The thyroid is a small, butterfly-shaped gland just below the Adam’s apple. This gland plays a very important role in controlling the body’s metabolism, that is, how the body functions. It does this by producing thyroid hormones (T4 and T3), chemicals that travel through the blood to every part of the body. Thyroid hormones tell the body how fast to work and use energy.
The thyroid gland works like an air conditioner. If there are enough thyroid hormones in the blood, the gland stops making the hormones (just as an air conditioner cycles off when there is enough cool air in a house). When the body needs more thyroid hormones, the gland starts producing again.
About 20 million Americans have some form of thyroid disease. Many are undiagnosed or misdiagnosed. No age, economic group, race, or sex is immune to thyroid disease.
The thyroid gland might produce too much hormone (hyperthyroidism), making the body use energy faster than it should, or too little hormone (hypothyroidism), making the body use energy slower than it should. The gland may also become inflamed (thyroiditis) or enlarged (goiter), or develop one or more lumps (nodules).
|Fact:||Two of the most common thyroid diseases, Hashimoto’s thyroiditis and Graves’ disease, are autoimmune diseases and may run in families.|
|Fact:||Hypothyroidism is 10 times more common in women than in men.|
|Fact:||One out of five women over the age of 75 has Hashimoto’s thyroiditis, the most common cause of hypothyroidism.|
|Fact:||Thyroid dysfunction complicates 5%-9% of all pregnancies.|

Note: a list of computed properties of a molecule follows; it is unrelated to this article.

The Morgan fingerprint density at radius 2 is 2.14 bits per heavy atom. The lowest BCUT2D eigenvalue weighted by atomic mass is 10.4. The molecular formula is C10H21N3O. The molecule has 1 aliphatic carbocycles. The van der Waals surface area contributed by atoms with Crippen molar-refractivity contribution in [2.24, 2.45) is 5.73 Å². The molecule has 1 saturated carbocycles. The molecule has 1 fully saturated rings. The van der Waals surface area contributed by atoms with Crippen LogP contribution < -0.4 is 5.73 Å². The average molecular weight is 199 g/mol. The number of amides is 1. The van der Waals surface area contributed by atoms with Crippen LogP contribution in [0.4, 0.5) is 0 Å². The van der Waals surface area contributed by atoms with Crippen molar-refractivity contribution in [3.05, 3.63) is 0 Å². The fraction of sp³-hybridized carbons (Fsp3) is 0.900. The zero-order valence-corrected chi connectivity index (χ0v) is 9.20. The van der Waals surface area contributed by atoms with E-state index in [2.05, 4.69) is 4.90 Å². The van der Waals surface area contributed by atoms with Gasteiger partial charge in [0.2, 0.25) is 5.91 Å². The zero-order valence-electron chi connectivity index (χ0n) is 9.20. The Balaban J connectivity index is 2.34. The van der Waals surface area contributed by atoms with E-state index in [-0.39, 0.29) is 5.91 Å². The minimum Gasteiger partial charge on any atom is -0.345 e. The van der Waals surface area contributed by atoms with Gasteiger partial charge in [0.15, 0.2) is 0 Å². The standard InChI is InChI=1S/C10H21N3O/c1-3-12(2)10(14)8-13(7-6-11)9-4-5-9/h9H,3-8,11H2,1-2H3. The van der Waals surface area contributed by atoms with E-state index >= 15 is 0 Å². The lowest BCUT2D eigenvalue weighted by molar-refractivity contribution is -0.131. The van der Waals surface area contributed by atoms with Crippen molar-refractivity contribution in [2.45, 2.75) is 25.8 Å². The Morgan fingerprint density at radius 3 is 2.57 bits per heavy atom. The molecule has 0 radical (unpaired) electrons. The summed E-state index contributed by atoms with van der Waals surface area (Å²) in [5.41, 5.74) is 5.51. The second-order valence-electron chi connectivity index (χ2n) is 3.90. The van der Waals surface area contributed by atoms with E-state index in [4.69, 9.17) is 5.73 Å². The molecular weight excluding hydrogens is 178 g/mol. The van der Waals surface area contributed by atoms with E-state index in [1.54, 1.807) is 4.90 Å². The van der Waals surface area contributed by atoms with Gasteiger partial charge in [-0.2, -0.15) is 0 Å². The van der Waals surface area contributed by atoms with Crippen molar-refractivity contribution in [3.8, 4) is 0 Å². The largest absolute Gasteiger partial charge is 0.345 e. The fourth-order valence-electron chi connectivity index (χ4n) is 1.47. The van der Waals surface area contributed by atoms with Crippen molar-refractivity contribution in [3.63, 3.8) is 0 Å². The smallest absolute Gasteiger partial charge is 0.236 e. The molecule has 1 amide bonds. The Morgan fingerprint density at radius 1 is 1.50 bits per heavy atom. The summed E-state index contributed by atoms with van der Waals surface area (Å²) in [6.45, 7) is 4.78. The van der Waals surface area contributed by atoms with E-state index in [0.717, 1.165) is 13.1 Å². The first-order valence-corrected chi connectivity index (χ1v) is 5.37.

|Fact:||About 15,000 new cases of thyroid cancer are reported each year.|
|Fact:||One out of every 4,000 infants is born without a working thyroid gland.|
There are several different causes of hyperthyroidism:
- The entire thyroid gland may be overactive, producing too much hormone. Doctors call this problem diffuse toxic goiter, or Graves’ disease.
- One or more lumps (also called nodules) in the gland may be overactive. One such lump is called a toxic autonomously functioning thyroid nodule, and several lumps are called a toxic multi-nodular goiter.
- The gland may be inflamed, a condition called thyroiditis. It can release the thyroid hormone that was stored in the gland, causing hyperthyroidism that lasts for a few weeks or months.
- Some patients may take more thyroid hormone pills than needed or prescribed.
- Some drugs, such as Quadrinal®, amiodarone (Cordarone®), and Lugol’s solution, contain large amounts of iodine, a chemical the thyroid uses to produce its hormones, and may cause the thyroid to produce too much hormone.
® Quadrinal is a registered trademark of Knoll Pharmaceutical.
® Cordarone is a registered trademark of Wyeth Labs.
But back to hypothyroidism acne ….
We’ve mentioned vitamin A’s role in the health of our skin. When someone doesn’t have enough vitamin A it can directly affect the health of their skin, especially if they have hypothyroidism. Lack of vitamin A interferes with both keratin regeneration and sebum production, two of the processes that, when normal, help prevent inflammatory conditions like acne developing. As vitamin A is known to be deficient in many people with hypothyroidism, particularly those who rely on getting it from plant-based sources ie carotenoids, it’s easy to understand how much more prone they may be to developing conditions like hypothyroidism acne in the right circumstances.
Vitamin A deficiencies are not typically a problem for someone eating a healthy, balanced diet that incorporates animal-based sources of retinol. Vegans on the other hand will find it very difficult to get enough vitamin A as they are restricted to obtaining it from plant-based sources ie carotenoids.
If you have acne that is failing to respond to standard treatments, perhaps it’s time to get your thyroid checked! Because you could just have hypothyroidism acne.